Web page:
National Filaria Control Programme:
A National Filaria Control Programme was launched in 1955. To begin with, 22 filaria survey units and 13 control units were set up 'in different parts of the country to get a correct picture of the extent of filariasis in the country. As a result of these surveys, it is now estimated that about 412 million people are living in filarial areas.
The main activities under the N.F.C.P are :
Anti-mosquito and anti-larval measures in endemic area
establishment of filaria clinics for the detection and treatment of positive microfilaria cases and
provision of underground drainage in hyperendemic cities and towns.
Since June 1978, the operational component of the NFCP has been merged with the urban malaria scheme, but research and activities continue to be with the Director, National Institute of Communicable Diseases, Delhi.
At present 206 filaria control units are functioning in the country. 199 filaria clinics are functioning in the rural areas.
Besides, 12 Headquarters Bureaux and 3 Regional filaria training and research centres are also functioning in the country.
During the Eighth Five Year Plan, it was envisaged to distribute anti-filarial drugs through primary health care delivery system in the rural areas of endemic states.
As a consequence of continued research, it is now known that the Annual Single dose mass drug Therapy with antifilarial drug helps in reducing transmission to a very significant level.
Accordingly the Directorate of NMEP developed a Pilot Project for introduction of this strategy in 13 endemic districts in 7 states namely Andhra Pradesh,. Bihar, Kerala, Orissa, Tamil Nadu, Uttar Pradesh and West Bengal for 5 years to cover 40 million population.
Initially it was introduced in south arcot vallali district in Tamilnadu in 1996. In Kerala, Orissa UP and West Bengal, the strategy has been introduced in 1997
The strategy is being well received by community. The operational modalities include door-to- door drug delivery in Tamilnadu and Kerala through booth system in otherstates. The day mass drug therapy is given is called Filaria Day.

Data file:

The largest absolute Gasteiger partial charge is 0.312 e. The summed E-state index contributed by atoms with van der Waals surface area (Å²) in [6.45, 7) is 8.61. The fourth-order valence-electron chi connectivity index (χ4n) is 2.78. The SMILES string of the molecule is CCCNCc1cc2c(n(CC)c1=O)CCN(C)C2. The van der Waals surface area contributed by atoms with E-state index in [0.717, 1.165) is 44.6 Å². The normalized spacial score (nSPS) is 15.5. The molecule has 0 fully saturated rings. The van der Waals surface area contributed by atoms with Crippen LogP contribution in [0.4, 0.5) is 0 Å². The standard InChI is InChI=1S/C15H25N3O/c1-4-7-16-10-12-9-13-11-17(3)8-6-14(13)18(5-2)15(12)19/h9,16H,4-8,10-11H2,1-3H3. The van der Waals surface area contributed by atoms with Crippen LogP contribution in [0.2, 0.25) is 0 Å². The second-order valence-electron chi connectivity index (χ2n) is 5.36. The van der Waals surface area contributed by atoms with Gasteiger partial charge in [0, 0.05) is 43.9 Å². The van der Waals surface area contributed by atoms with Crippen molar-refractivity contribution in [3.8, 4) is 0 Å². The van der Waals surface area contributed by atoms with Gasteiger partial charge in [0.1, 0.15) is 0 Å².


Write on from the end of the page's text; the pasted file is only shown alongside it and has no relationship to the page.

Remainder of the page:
The national Tuberculosis Control Programme is a centrally sponsored programme. The activities of N.T.C.P. comprise:
Early detection and domiciliary treatment of T.B. cases.
BCG vaccination of infants and children.
Isolation facilities, especially for those who require surgery or emergency treatment.
Training and Demonstration.
A District Tuberculosis Control Programme was evolved in 1962 as a new approach to the community control of Tuberculosis. Early detection of T.B. cases by all primary health centres in the district and other hospitals and agencies, domiciliary treatment of all sputum positive cases and B.C.G. vaccination of all those below 20 years of age are the main concern of the District T.B. Control Programme. National T.B. Control Programme has been accorded high priority by the government with the inclusion of NTCP in the 20-point programme, there is expansion of essential activities under the programme.
Short-term chemotherapy has been introduced in 292 districts and is being introduced in more districts in a phased manner. Revised National Tuberculosis Control Programme has been introduced in the country as a Pilot Project since 1993 covering 2.35 million population.
The second phase was expanded to 17 more places covering about 13.85 million population. At present it is in third phase covering about 450 million population.
The objective of this strategy is to achieve at least 85 percent cure rate of infectious cases through DOTS to detect at least 75 per cent estimated cases through quality sputum microscopy; and involvement of NGOs in information, education and communication activities.
DOTS is given by peripheral health staff such as MPWs or through voluntary workers such as teachers, anganwadi workers, dais, ex-patients, social workers etc. They are known as DOT agent.